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Endangered Steelhead Trout Likely Making a Comeback in O.C. Stream

If confirmed, sightings mark a first since the 1960s. Home and road plans could be affected.

December 24, 2003|Dan Weikel | Times Staff Writer

For the first time in decades, fish that appear to be endangered steelhead trout are being sighted in Trabuco Creek, state officials said Tuesday.

Environmentalists and biologists say the finds are significant and raise hopes that the species -- once plentiful in local watersheds but virtually absent since the 1960s -- will make a comeback. Until now, local sightings of the trout have been confirmed only along San Mateo Creek, just south of the county line, where more than 40 steelhead were reported in 1998.

It's unclear whether the discoveries would affect the proposed Foothill South toll road or the planned construction of 14,000 homes by Rancho Mission Viejo in south Orange County.

Two biologists from the state Department of Fish and Game have spotted what were believed to be steelhead three times in Trabuco Creek at the outlet of a massive concrete culvert below Interstate 5 in San Juan Capistrano.

The first sighting came in September 2002 when Mary Larson, a senior fisheries biologist, saw several fish, estimated at 10 to 14 inches long. In May and June of this year, Larson and a colleague spotted three fish longer than 10 inches.

They notified federal officials in late November.

"This is a significant find, in large part because people have not seen steelhead in a long, long time," Larson said. "We're excited about it. We believe we can do some kind of recovery project in the county."

Already, Trout Unlimited of California, a national conservation group with nearly 9,600 members, is working with Fish and Game officials to restore and preserve steelhead trout habitat in Orange County. They have been concentrating on San Mateo Creek, which runs 18 miles from the Cleveland National Forest to Trestles Beach, part of San Onofre State Beach, south of San Clemente.

"As we find more fish and document them, we could turn our attention toward Trabuco Creek," said George Sutherland, who coordinates the steelhead restoration project for the South Coast Chapter of Trout Unlimited.

Larson said she is almost certain that the Trabuco sightings were steelhead because of where they were found, their size, and indications that they were not bred in a hatchery.

Genetic tests to make a confirmation will be performed on samples taken from one fish caught by an angler during Larson's May visit.

Fishing for steelhead trout is not permitted, but in this case the angler's catch proved to have scientific value.

Steelhead look like rainbow trout but are genetically coded to adapt to both fresh and saltwater habitats. They spawn in rivers or creeks, and the young eventually make their way to the sea, where the fish turn a silvery hue.

In 2002, the federal government extended endangered status to steelhead found from Malibu to the Mexican border. Such status mandates that steps be taken to protect the threatened species and its habitat.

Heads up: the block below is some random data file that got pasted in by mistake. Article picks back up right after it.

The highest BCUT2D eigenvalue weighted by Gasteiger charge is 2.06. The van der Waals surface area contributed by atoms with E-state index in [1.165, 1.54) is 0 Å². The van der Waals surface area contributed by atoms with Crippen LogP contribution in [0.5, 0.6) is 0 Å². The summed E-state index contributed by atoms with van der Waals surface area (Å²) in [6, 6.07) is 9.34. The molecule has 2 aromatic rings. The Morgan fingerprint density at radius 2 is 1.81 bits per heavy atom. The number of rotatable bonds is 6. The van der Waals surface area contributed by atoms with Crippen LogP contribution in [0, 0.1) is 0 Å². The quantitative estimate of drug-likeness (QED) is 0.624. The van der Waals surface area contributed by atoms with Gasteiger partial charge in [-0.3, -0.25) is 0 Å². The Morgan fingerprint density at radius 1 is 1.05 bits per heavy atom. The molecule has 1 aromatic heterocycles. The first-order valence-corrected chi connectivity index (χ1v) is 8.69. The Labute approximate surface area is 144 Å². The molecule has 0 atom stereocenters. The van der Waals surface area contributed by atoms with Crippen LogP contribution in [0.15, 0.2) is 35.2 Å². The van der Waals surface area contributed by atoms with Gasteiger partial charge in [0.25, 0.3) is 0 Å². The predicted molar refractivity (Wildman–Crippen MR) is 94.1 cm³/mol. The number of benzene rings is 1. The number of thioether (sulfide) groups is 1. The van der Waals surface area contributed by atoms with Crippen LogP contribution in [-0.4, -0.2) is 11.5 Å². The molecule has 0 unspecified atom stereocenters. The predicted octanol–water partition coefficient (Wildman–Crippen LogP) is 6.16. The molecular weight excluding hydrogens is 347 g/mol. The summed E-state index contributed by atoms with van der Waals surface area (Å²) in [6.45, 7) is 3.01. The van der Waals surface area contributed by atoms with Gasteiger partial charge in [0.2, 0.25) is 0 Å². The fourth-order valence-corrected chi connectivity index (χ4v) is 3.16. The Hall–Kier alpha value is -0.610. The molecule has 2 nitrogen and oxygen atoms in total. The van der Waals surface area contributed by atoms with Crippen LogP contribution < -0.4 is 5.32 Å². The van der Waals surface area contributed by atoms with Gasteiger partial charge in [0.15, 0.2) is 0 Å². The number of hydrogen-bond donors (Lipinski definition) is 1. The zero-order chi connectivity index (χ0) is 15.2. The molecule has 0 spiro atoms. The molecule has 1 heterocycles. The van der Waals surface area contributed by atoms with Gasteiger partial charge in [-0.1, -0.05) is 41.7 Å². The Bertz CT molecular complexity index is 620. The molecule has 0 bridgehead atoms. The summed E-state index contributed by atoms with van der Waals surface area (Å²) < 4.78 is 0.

Environmental groups, such as the Sierra Club and Friends of the Foothills, contend that confirmation of steelhead trout could affect housing projects proposed for south Orange County and plans by the Transportation Corridor Agencies to build the Foothill South tollway, the final leg of the county's toll road network.

The groups say the Trabuco Creek finds are an indication that steelhead also may exist in San Juan Creek, to the south, which crosses Rancho Mission Viejo land and the proposed path of the Foothill South extension.

Steelhead must swim up San Juan Creek to reach Trabuco Creek, which forks to the north and east. Historians also say San Juan Creek was once an abundant source of steelhead for Indians and other fishermen in the first half of the last century.

"With more trout being found, it raises the question of whether the toll road and new development should occur in the habitat of an endangered species," said Mike Hazzard, an environmental activist in south Orange County.

Fish and Game officials are urging Caltrans to rebuild the concrete culvert upstream from the site where the fish were found, to allow them to swim upstream and spawn.

The structure now is a barrier to the fish.

Larson said, however, that department surveys of the portions of San Juan Creek beyond where it joins Trabuco Creek have not found any steelhead trout because it doesn't appear to be suitable habitat.

A long stretch of San Juan Creek through Rancho Mission Viejo land has yet to be studied by the department. But Diane Gaynor, a spokeswoman for Rancho Mission Viejo, said county, state and federal environmental reviews have not found any evidence of steelhead trout on San Juan Creek on company property.

Clare Climaco, a spokeswoman for the Transportation Corridor Agencies, said the Trabuco Creek site is well west the Foothill South project area and should not affect environmental planning for the project.

Even if steelhead trout are found in the path of the proposed toll road and subdivisions, Larson said, the projects wouldn't necessarily be halted, so long as steps are taken to protect the species.

"We can have development and protect endangered species," Larson said. "They are not mutually exclusive."

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